One of the central frailties of Brandenburg’s three-part test is the lack of guidance on how courts should evaluate the probability that an inciting speech act will cause an imminent offense. In the absence of clear direction on analyzing risk, judges often rely on outdated heuristics and misleading metaphors.

This article is the first to draw on behavioral research to construct a systematic evidence-based framework for assessing the likelihood that inciting speech will result in imminent lawless action. This matrix is then applied to the fact pattern in Sines v. Kessler, a civil suit arising from the events in Charlottesville, Virginia in 2017.

Prof. Jordan Kiper


New Article on Fighting Words

The United States prides itself on freedom of speech and information. However, foreign adversaries have weaponized these prized freedoms against the United States. The First Amendment, the Privacy Act, and other U.S. laws designed to protect Americans’ civil liberties paradoxically constrain the United States’ ability to combat information warfare by its enemies. This Article argues that the United States must reform laws and doctrine concerning speech, information, and privacy to protect the democratic process and national security.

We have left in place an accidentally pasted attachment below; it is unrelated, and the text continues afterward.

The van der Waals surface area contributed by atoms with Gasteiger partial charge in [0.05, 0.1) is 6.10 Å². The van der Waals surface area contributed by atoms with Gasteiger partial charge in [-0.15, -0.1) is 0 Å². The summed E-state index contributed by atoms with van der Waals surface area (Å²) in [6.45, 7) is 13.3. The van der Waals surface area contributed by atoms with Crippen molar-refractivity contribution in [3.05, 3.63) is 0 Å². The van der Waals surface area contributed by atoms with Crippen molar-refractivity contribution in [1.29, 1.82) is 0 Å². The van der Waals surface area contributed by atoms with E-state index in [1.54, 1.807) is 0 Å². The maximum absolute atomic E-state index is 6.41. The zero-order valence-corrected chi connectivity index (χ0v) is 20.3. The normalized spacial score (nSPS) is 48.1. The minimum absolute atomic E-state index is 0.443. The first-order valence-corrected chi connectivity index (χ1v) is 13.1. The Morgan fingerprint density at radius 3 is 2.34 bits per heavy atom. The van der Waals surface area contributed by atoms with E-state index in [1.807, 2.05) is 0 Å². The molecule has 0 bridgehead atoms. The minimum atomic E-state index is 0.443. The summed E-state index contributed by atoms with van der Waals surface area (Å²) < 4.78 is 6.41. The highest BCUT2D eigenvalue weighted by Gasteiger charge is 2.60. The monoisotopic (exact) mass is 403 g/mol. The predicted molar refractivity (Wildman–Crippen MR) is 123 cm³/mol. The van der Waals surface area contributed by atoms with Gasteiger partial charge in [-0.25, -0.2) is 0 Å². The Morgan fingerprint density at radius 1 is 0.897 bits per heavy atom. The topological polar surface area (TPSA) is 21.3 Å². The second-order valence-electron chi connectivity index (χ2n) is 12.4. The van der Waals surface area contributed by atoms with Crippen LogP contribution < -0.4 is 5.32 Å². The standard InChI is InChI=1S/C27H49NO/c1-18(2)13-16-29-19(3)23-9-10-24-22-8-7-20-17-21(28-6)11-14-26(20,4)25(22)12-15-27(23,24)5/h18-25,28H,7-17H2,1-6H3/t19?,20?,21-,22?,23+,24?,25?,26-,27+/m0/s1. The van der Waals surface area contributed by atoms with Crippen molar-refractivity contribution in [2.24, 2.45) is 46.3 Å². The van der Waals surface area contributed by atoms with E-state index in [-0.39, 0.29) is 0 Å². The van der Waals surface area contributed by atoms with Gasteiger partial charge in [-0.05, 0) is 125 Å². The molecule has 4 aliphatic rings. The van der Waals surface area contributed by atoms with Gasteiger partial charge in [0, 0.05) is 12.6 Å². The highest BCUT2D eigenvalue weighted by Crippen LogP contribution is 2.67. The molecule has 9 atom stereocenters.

By exploring the example of the Russian threat to the U.S. electoral process, this Article will illustrate how foreign adversaries wield the United States’ own laws against it. It will also explain how justifiable concerns with infringement on civil liberties have hindered the United States’ response. The Article concludes with recommendations on how courts, legislatures, and policymakers should balance First Amendment and privacy rights with national security interests to combat information warfare.